While it may make you feel alarmed or anxious, breathlessness during pregnancy is actually very common; up to three-quarters of women experience breathlessness during one or more trimesters. Shortness of breath is most common during the third trimester. Your baby experiences the most rapid growth during the third trimester, and the rapid growth pushes your uterus firmly against your diaphragm, which causes your lungs to compress. As a result, you are not able to take in as much air with each breath as you could before you became pregnant. However, the hormone progesterone and your overall blood volume are increased during pregnancy. Even though you are taking in less air, the breaths you take stay in the lungs much longer; this enables you to obtain the necessary oxygen that both you and your baby need.
Can You Experience Shortness of Breath Outside of the Third Trimester?
If you have put on a lot of pregnancy weight, due to edema or other health-related issues, it is common to experience breathlessness much sooner than the third trimester. Women who are pregnant with multiples also experience breathlessness as early as the first trimester. If you have been bedridden or have decreased your physical activity, you may also find yourself feeling winded early in the pregnancy. Breathlessness during pregnancy can be very frightening. In most cases, however, it is a completely harmless and natural phenomenon.
Ways to Overcome Breathlessness During Pregnancy
One of the most effective ways to minimize breathlessness, improve posture and help alleviate pain in the lower back is by standing tall. Stand as erect as you can by lifting your head and your chest while pulling your shoulders back. This gives your lungs room to expand, and it also aligns your spine to help minimize lower back pain. You can also clasp your hands above your head and breathe deeply to help increase the flow of oxygen.
Any form of low-impact aerobic exercise can help to improve your breathing, and it also lowers your pulse. Be sure to check with your doctor before beginning any exercise routine while pregnant. Once you have your doctor’s approval, you can begin a light walking, swimming or yoga routine. If you become unable to carry on a conversation while you are exercising, you are overdoing it and should decrease your movement.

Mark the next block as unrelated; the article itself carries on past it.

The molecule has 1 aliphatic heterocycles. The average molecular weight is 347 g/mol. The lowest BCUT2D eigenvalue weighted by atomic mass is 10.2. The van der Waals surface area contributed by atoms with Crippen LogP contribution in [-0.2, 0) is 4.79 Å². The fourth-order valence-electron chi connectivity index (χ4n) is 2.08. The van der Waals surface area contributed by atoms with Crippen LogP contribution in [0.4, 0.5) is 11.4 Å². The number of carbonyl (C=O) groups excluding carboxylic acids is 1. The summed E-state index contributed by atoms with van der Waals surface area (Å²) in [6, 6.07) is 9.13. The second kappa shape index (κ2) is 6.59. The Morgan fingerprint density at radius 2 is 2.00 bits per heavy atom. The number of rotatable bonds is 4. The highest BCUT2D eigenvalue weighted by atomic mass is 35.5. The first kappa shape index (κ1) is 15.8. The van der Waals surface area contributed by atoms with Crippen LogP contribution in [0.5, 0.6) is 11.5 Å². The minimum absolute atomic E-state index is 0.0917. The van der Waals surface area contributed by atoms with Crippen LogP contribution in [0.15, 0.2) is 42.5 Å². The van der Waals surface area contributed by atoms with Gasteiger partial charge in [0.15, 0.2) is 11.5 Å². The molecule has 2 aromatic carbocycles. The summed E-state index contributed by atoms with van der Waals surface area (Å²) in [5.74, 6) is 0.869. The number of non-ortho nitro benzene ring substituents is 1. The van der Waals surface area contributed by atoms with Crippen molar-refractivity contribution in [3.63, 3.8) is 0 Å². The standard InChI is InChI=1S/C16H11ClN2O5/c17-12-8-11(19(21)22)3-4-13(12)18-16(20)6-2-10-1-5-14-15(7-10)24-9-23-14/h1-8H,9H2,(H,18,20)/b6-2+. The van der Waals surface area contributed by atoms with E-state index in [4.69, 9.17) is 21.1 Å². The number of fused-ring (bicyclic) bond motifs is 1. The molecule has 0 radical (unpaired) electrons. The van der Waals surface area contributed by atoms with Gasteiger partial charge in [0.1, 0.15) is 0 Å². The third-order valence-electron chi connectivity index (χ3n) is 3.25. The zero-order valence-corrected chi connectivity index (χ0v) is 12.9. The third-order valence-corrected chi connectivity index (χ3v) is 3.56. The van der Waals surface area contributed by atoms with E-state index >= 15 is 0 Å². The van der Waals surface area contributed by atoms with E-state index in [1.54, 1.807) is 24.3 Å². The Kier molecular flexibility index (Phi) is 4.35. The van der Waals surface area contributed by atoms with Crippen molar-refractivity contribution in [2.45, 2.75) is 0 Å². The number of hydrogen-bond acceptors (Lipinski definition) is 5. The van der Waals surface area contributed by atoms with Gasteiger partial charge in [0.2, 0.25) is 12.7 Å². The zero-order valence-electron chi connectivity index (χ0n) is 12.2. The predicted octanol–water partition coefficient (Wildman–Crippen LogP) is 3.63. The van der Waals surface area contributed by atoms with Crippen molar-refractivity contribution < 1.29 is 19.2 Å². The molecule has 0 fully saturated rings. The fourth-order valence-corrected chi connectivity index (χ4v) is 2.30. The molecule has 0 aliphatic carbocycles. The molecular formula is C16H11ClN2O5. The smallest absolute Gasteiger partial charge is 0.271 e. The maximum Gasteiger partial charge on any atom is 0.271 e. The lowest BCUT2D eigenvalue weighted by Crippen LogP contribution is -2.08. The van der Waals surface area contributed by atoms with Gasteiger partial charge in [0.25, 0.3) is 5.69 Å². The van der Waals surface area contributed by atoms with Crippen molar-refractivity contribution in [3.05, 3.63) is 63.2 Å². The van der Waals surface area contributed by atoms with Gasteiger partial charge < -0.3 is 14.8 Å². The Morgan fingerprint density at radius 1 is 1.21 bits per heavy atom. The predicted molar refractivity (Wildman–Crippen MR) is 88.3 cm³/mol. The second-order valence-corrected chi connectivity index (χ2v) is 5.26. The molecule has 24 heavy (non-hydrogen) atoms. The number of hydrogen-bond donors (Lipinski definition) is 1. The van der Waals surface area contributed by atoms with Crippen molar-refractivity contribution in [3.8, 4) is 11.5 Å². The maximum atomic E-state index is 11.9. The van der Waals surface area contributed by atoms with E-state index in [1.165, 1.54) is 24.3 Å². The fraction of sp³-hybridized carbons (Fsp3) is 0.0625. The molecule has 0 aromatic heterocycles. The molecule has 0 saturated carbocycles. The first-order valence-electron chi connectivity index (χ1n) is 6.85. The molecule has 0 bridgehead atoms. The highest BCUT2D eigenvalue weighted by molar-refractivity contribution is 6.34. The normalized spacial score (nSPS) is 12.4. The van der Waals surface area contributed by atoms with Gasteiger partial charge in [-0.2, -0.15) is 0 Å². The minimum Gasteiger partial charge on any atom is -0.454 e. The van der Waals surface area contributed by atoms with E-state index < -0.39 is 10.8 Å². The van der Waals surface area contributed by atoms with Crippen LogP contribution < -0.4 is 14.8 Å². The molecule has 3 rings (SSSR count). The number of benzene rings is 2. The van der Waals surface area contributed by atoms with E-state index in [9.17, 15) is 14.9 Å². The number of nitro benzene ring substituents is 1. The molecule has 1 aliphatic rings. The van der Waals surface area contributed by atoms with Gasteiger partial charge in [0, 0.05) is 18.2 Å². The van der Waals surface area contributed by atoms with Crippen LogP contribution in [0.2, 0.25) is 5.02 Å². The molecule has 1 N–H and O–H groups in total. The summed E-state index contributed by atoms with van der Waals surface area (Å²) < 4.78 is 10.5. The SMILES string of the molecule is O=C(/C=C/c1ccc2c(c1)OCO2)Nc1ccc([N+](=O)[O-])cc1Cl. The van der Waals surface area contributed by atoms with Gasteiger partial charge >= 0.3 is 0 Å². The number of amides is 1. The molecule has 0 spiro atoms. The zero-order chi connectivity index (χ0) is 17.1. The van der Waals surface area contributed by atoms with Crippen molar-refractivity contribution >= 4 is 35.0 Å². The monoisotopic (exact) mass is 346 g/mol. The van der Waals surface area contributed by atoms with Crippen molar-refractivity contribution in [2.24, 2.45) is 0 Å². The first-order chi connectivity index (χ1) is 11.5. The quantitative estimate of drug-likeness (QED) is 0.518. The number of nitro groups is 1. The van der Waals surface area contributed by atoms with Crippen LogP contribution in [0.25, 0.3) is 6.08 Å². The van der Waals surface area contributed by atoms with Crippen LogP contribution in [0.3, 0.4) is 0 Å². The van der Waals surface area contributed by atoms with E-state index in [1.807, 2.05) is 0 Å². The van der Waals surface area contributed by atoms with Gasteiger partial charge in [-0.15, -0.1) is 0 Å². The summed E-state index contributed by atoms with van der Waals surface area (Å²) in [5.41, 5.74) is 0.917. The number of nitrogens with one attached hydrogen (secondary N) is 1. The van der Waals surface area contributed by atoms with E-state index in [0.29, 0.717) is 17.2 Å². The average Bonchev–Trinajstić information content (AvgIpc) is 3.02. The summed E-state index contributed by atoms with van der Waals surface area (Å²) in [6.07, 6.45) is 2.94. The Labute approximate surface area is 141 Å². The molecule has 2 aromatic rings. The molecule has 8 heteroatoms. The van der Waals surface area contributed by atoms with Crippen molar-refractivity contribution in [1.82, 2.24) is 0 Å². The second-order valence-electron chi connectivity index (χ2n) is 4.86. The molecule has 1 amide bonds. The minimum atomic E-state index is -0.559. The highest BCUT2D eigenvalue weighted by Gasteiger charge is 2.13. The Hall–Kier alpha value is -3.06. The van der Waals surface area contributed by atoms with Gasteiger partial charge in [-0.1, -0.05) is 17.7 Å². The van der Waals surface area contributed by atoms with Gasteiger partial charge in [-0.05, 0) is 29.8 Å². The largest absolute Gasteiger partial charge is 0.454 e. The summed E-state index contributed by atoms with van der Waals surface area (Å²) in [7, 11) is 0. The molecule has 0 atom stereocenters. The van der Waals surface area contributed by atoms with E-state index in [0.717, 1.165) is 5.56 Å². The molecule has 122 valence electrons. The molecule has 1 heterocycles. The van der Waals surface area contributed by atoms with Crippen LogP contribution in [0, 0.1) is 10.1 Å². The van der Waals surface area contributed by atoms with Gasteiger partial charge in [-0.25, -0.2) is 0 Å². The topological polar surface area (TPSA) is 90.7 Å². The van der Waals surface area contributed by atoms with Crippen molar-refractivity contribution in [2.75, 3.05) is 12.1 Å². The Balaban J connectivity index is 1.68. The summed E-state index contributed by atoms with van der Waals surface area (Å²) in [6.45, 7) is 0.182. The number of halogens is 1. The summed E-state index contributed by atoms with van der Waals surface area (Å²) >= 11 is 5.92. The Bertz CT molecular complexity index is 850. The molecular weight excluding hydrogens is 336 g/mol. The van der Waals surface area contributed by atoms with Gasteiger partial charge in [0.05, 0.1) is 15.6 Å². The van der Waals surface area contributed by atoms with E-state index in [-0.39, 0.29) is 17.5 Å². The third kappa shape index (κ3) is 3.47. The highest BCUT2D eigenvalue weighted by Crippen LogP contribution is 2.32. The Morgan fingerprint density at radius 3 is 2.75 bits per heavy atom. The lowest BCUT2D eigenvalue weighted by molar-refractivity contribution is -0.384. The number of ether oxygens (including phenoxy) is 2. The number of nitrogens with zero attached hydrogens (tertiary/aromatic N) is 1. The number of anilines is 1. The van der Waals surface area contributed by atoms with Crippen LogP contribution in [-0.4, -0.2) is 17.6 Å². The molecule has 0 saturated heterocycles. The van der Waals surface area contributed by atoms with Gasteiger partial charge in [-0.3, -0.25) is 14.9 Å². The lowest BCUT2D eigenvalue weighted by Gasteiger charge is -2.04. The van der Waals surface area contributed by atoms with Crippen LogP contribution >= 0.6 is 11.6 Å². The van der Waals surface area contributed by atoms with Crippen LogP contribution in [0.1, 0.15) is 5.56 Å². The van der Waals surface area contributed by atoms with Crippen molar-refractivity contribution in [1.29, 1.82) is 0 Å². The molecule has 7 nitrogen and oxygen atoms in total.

If you are having trouble sleeping at night due to shortness of breath, you can prop yourself up with more pillows to alleviate back pain and increase oxygen intake. Many women invest in plush or firm body pillows during pregnancy. Body pillows are great for side sleepers, and they can help position the body in a way that minimizes excess pressure that leads to breathlessness.
Breathing exercises, meditation and relaxation techniques can all help to ease your anxiety and increase the flow of oxygen. It only takes five minutes of meditation or deep breathing to increase oxygen and reduce anxiety and stress levels. Find a dark and quiet room and lie down or sit with your eyes closed. Begin breathing in for a count of five through your nose, and then exhale through your mouth for a count of five. Focus on each breath intently and envision the oxygen flowing deep into your lungs.
A healthy and balanced diet can also help minimize breathlessness during pregnancy. Greasy, salty and sugary foods are unhealthy for you and your baby, and they often cause conditions that lead to breathlessness. Greasy, fried and fatty foods can cause indigestion, heartburn and intestinal upset. Salty foods can cause your blood pressure to rise significantly in a short period. Sugary foods can cause jitters and sluggishness when you inevitably experience a sugar rush and crash. All these conditions can lead to feelings of breathlessness. A balanced diet that is rich in lean meats, fruits and vegetables will help you breathe better during pregnancy.
The feelings of breathlessness actually get better as you approach your due date. Once your baby descends towards your pelvis to prepare for birth, the pressure on your diaphragm and lungs will significantly improve. After you deliver, your progesterone hormones plummet to return to a more normal level; breathing should return to normal within a week or two after delivery.
Related Content: The Benefits of Delayed Cord Clamping
In the past, the common practice was to pass Dad the surgical scissors and have him perform a quick snip just before the newborn babe was whisked away to be cleaned, measured and dosed with vitamin K. Any delay in cord cutting was viewed as unnecessary in promoting general health for the baby or mother. However, recent research suggests that a delay of even three minutes can have a significant positive impact on infants.